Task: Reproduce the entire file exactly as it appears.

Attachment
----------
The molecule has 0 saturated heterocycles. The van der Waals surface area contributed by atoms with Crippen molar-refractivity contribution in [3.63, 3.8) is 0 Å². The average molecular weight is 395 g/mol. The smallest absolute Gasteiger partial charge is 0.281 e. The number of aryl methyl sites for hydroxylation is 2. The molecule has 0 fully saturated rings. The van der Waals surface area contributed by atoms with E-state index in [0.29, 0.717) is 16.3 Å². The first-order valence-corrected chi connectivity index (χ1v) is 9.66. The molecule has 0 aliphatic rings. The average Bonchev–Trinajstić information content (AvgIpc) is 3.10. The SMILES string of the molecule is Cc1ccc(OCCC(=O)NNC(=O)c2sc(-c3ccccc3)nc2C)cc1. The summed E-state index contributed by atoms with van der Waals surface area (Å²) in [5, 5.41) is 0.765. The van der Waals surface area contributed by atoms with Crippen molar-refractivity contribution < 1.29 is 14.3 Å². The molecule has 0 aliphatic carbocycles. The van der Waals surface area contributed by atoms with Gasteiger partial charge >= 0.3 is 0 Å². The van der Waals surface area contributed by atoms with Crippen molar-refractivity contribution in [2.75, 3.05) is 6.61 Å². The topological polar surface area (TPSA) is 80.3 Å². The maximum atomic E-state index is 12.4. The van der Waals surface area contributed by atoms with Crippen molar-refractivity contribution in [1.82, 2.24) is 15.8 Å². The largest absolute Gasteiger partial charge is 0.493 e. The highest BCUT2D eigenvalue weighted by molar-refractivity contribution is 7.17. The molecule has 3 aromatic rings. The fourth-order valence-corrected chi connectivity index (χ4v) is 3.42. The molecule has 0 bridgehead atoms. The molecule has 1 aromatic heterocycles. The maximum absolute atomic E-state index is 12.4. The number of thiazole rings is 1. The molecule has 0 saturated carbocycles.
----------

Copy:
The molecule has 0 saturated heterocycles. The van der Waals surface area contributed by atoms with Crippen molar-refractivity contribution in [3.63, 3.8) is 0 Å². The average molecular weight is 395 g/mol. The smallest absolute Gasteiger partial charge is 0.281 e. The number of aryl methyl sites for hydroxylation is 2. The molecule has 0 fully saturated rings. The van der Waals surface area contributed by atoms with E-state index in [0.29, 0.717) is 16.3 Å². The first-order valence-corrected chi connectivity index (χ1v) is 9.66. The molecule has 0 aliphatic rings. The average Bonchev–Trinajstić information content (AvgIpc) is 3.10. The SMILES string of the molecule is Cc1ccc(OCCC(=O)NNC(=O)c2sc(-c3ccccc3)nc2C)cc1. The summed E-state index contributed by atoms with van der Waals surface area (Å²) in [5, 5.41) is 0.765. The van der Waals surface area contributed by atoms with Crippen molar-refractivity contribution < 1.29 is 14.3 Å². The molecule has 0 aliphatic carbocycles. The van der Waals surface area contributed by atoms with Gasteiger partial charge >= 0.3 is 0 Å². The van der Waals surface area contributed by atoms with Crippen molar-refractivity contribution in [2.75, 3.05) is 6.61 Å². The topological polar surface area (TPSA) is 80.3 Å². The maximum atomic E-state index is 12.4. The van der Waals surface area contributed by atoms with Crippen molar-refractivity contribution in [1.82, 2.24) is 15.8 Å². The largest absolute Gasteiger partial charge is 0.493 e. The highest BCUT2D eigenvalue weighted by molar-refractivity contribution is 7.17. The molecule has 3 aromatic rings. The fourth-order valence-corrected chi connectivity index (χ4v) is 3.42. The molecule has 0 bridgehead atoms. The molecule has 1 aromatic heterocycles. The maximum absolute atomic E-state index is 12.4. The number of thiazole rings is 1. The molecule has 0 saturated carbocycles.